OTTAWA — The Liberal government is heading into the second half of its mandate with a number of big legislative priorities they are eager to move through Parliament.
And they are ready to curtail debate if they think the opposition parties are dragging their feet — especially since the will of the increasingly independent Senate is becoming harder to predict.
This spring, the Liberal government backed down on part of its plan to alter the ins and outs of parliamentary procedure, abandoning some of the more controversial reforms that the Conservatives and New Democrats had been battling for weeks.
Still, House leader Bardish Chagger warned at the time this would come with a cost, telling her political rivals that since they could not agree on other ways to speed things along, the Liberals would be ready to impose time allocation — a heavy-handed tactic that limits debate.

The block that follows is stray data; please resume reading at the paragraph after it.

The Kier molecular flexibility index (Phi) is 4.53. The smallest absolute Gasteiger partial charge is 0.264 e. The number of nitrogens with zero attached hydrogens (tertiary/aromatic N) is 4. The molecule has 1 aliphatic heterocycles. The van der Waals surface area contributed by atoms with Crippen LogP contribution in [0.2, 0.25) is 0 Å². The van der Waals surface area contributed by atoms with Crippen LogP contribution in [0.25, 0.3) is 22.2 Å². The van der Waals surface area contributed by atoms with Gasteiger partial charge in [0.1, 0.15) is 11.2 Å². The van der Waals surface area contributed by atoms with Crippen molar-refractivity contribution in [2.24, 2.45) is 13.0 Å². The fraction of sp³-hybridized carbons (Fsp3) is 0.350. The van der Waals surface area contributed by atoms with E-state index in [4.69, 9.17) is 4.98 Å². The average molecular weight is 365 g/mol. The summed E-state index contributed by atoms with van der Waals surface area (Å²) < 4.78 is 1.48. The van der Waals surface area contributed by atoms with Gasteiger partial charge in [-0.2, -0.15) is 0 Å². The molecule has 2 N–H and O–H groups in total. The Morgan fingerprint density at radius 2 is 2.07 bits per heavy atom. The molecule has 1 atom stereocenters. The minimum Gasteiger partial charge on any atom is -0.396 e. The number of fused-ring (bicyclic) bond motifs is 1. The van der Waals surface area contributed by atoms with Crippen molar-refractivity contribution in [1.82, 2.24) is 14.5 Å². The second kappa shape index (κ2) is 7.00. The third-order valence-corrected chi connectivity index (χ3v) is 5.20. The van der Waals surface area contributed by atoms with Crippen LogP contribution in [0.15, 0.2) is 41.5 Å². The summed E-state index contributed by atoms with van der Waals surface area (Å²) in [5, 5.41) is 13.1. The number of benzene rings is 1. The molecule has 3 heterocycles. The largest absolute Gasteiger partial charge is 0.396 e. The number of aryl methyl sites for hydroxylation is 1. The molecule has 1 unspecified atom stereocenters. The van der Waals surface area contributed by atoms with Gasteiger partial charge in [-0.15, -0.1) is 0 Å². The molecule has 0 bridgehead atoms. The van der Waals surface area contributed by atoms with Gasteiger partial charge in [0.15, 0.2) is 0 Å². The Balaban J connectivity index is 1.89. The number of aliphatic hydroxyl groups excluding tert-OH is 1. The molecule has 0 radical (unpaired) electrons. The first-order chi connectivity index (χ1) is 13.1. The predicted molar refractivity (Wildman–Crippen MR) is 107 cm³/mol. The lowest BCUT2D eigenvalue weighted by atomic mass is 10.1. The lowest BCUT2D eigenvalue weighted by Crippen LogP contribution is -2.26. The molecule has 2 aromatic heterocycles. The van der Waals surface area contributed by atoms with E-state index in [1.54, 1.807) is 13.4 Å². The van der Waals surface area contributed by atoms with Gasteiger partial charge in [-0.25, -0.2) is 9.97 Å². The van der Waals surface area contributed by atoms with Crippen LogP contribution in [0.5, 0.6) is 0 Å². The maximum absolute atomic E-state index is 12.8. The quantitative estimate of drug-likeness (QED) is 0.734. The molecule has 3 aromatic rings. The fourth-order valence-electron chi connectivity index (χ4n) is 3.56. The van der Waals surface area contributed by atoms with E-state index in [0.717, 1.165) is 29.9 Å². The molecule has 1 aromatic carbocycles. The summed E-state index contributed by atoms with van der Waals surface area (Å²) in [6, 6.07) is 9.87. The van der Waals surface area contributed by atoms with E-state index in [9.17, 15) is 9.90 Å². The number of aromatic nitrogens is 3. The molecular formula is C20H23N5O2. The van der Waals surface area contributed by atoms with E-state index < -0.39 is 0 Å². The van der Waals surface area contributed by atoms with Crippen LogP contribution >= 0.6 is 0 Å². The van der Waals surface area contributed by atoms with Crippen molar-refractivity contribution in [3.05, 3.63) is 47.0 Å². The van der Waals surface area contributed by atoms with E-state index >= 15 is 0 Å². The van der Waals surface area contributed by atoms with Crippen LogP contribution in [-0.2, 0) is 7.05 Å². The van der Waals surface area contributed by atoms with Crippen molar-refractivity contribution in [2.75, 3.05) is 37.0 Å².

A government source says that remains the case as MPs return to Ottawa this week, especially since the Liberals want to act quickly on priorities such as the legalization of marijuana, a tougher law on impaired driving and the new National Security Act.
The Conservatives, meanwhile, are planning to focus a lot of their energy on stirring up more opposition to the Liberal government's proposed tax changes for small businesses, a topic that is expected to dominate question period in the House of Commons this week.